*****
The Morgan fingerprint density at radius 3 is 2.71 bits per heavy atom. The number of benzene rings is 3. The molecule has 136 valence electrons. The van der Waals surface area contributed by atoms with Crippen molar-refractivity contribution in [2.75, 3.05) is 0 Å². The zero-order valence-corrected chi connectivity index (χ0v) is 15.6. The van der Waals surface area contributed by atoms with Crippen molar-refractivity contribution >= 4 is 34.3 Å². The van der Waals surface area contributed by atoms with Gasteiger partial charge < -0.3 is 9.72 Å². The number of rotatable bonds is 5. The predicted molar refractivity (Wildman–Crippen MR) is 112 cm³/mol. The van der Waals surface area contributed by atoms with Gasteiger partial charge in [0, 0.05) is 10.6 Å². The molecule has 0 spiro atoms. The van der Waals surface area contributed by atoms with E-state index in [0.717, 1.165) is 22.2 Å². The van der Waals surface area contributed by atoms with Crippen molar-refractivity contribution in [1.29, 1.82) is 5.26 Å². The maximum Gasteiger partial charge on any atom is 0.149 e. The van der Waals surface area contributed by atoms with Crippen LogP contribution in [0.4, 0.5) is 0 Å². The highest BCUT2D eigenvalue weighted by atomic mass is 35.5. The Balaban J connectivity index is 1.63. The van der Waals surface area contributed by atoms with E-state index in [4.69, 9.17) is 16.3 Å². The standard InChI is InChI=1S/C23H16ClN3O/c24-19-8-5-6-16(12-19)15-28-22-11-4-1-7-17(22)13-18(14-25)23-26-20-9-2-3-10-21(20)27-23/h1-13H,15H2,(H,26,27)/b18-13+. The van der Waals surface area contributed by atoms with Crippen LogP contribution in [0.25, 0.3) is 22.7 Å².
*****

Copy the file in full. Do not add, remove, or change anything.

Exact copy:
The Morgan fingerprint density at radius 3 is 2.71 bits per heavy atom. The number of benzene rings is 3. The molecule has 136 valence electrons. The van der Waals surface area contributed by atoms with Crippen molar-refractivity contribution in [2.75, 3.05) is 0 Å². The zero-order valence-corrected chi connectivity index (χ0v) is 15.6. The van der Waals surface area contributed by atoms with Crippen molar-refractivity contribution >= 4 is 34.3 Å². The van der Waals surface area contributed by atoms with Gasteiger partial charge < -0.3 is 9.72 Å². The number of rotatable bonds is 5. The predicted molar refractivity (Wildman–Crippen MR) is 112 cm³/mol. The van der Waals surface area contributed by atoms with Gasteiger partial charge in [0, 0.05) is 10.6 Å². The molecule has 0 spiro atoms. The van der Waals surface area contributed by atoms with E-state index in [0.717, 1.165) is 22.2 Å². The van der Waals surface area contributed by atoms with Crippen molar-refractivity contribution in [1.29, 1.82) is 5.26 Å². The maximum Gasteiger partial charge on any atom is 0.149 e. The van der Waals surface area contributed by atoms with Crippen LogP contribution in [0.4, 0.5) is 0 Å². The highest BCUT2D eigenvalue weighted by atomic mass is 35.5. The Balaban J connectivity index is 1.63. The van der Waals surface area contributed by atoms with E-state index in [4.69, 9.17) is 16.3 Å². The standard InChI is InChI=1S/C23H16ClN3O/c24-19-8-5-6-16(12-19)15-28-22-11-4-1-7-17(22)13-18(14-25)23-26-20-9-2-3-10-21(20)27-23/h1-13H,15H2,(H,26,27)/b18-13+. The van der Waals surface area contributed by atoms with Crippen LogP contribution in [0.25, 0.3) is 22.7 Å².